MySQL is a data base control system that applies a relational database model. It was created by the Swedish company called MySQL AB, currently owned by Oracle Corporation. The main authors are Michael “Monty” Widenius and David Axmark. MySQL is considered to be one of the most successful pioneer of dual licensing, because it is available both under a free GPL and paid commercial licence.

MySQL is a multiplatform database in which communication takes place using the SQL language. Like other SQL databases, it is a SQL dialect with various modifications.

MySQL is relatively frequent among currently used databases because it’s easily implementable, powerful and freely distributable. A combination of GNU/Linux, Apache, MySQL and PHP is often deployed to build the basic web server software, the so-called “LAMP technology”.

Since its inception, MySQL has been optimised with emphasis on speed which lead to compromises in the form of the availability of simple backup methods and the fact that it hasn’t supported looks, triggers and stored procedures for a long time. Regarding the fact that their absence became essential for main users of the product – web developers - these features have been added in recent years.

Architecture of the MySQL server

The MySQL server architecture differs from some other database server architectures. The uppermost layer contains services that aren’t unique for MySQL and can serve most of the necessary client / server tools depending on the network.

In the next layer, there is a code for analysis, i.e. parsing, analyse, optimization and for all built-in functions. At this level, all functionality which is subsequently provided through storage engines is concealed.

The third of the layers contains storage engines themselves. They take care of storing and retrieving stored data. The server uses API to communicate with storage engines.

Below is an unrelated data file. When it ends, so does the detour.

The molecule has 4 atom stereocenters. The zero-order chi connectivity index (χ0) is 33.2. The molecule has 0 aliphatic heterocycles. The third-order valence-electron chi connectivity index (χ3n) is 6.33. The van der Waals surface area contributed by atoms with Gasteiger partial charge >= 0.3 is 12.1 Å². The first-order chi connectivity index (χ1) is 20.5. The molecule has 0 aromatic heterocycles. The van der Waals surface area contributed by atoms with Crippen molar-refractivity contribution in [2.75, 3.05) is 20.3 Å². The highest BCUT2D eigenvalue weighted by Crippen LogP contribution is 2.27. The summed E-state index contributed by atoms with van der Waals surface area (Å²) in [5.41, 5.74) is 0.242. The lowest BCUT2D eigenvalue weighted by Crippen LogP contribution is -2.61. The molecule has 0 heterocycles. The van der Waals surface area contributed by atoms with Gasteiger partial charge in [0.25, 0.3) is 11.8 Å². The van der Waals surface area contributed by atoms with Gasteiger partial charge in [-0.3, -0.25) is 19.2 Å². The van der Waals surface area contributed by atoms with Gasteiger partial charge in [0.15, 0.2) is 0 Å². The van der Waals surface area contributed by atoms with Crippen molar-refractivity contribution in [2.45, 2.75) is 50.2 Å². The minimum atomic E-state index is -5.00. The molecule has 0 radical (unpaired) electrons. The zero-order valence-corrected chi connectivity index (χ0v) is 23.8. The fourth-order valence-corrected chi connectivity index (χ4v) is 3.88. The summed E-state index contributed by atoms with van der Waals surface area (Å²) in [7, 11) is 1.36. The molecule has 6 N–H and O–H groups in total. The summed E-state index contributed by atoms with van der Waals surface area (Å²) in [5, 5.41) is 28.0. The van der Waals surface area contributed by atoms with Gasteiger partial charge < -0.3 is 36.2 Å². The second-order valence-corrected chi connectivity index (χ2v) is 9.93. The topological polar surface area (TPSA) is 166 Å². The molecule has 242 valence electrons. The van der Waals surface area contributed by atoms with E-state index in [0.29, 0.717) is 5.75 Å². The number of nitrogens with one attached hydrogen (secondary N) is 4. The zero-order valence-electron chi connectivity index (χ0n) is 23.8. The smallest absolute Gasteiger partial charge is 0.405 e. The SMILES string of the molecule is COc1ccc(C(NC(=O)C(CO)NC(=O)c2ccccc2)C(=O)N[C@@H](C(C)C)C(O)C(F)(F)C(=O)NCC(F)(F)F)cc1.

The advantages of using MySQL

  • Simplicity of use. MySQL is easy to install and, thanks to a wide range of third party tools that can be added to the database, the implementation settings is relatively simple. Moreover, it is a database that is relatively easy to work with. As long as you understand its language, you shouldn’t run into too many problems.
  • Available support. Although Oracle doesn’t have a perfect customer support history, the essence of MySQL itself which began as an open source platform, means that there is a large and active community of developers and enthusiasts who can help with many situations. This is due to the great popularity of solutions that have lead to a broad base of experts.
  • Availability. Based on what you need MySQL to use, implementation can cost from zero to ten thousand dollars and even more. In all cases, MySQL is more affordable than most other market options, except open source software.
  • Industrial standard. Although MySQL’s popularity has decreased in recent years, it is still one of the most used database systems in the world. It is compatible with almost every operating system and is considered an industrial standard.

The disadvantages of using MySQL

  • Stability. According to Digital Ocean, MySQL is less reliable than competing database solutions. These stability problems relate to the way in which certain functions, such as references, transactions or auditing, are addressed. Although the database is still perfectly usable, in some specific cases this may be a reason to opt for another solution.
  • Performance. Although MySQL is equipped to handle almost any volume of data, it tends to get stuck if too many operations are running at once. This relatively worse performance scalability means that if you are looking for a solution with various competing levels, it is probably preferable to look for another alternative.
  • The development isn’t communal. The development is slower because it isn’t dragged by the community. Since MySQL was taken over by Oracle, development has slowed down rapidly.
  • Addiction to add-ons. Some frequently used features can only be used with added applications and add-ons.